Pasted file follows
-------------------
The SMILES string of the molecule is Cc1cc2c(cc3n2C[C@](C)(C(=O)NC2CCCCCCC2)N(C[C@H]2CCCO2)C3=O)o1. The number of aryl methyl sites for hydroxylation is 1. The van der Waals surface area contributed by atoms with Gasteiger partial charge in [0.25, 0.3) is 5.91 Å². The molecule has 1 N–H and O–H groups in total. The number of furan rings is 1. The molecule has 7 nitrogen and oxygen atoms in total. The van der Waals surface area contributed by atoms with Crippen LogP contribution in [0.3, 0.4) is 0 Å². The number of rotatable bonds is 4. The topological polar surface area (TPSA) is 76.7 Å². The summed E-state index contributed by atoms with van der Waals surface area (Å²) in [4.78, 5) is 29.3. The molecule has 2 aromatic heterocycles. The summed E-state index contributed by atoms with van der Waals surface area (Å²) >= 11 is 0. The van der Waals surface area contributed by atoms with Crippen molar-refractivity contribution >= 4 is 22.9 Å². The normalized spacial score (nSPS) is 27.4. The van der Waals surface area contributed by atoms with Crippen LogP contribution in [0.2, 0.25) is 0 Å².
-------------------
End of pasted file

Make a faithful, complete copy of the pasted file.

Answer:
The SMILES string of the molecule is Cc1cc2c(cc3n2C[C@](C)(C(=O)NC2CCCCCCC2)N(C[C@H]2CCCO2)C3=O)o1. The number of aryl methyl sites for hydroxylation is 1. The van der Waals surface area contributed by atoms with Gasteiger partial charge in [0.25, 0.3) is 5.91 Å². The molecule has 1 N–H and O–H groups in total. The number of furan rings is 1. The molecule has 7 nitrogen and oxygen atoms in total. The van der Waals surface area contributed by atoms with Crippen LogP contribution in [0.3, 0.4) is 0 Å². The number of rotatable bonds is 4. The topological polar surface area (TPSA) is 76.7 Å². The summed E-state index contributed by atoms with van der Waals surface area (Å²) in [4.78, 5) is 29.3. The molecule has 2 aromatic heterocycles. The summed E-state index contributed by atoms with van der Waals surface area (Å²) >= 11 is 0. The van der Waals surface area contributed by atoms with Crippen molar-refractivity contribution >= 4 is 22.9 Å². The normalized spacial score (nSPS) is 27.4. The van der Waals surface area contributed by atoms with Crippen LogP contribution in [0.2, 0.25) is 0 Å².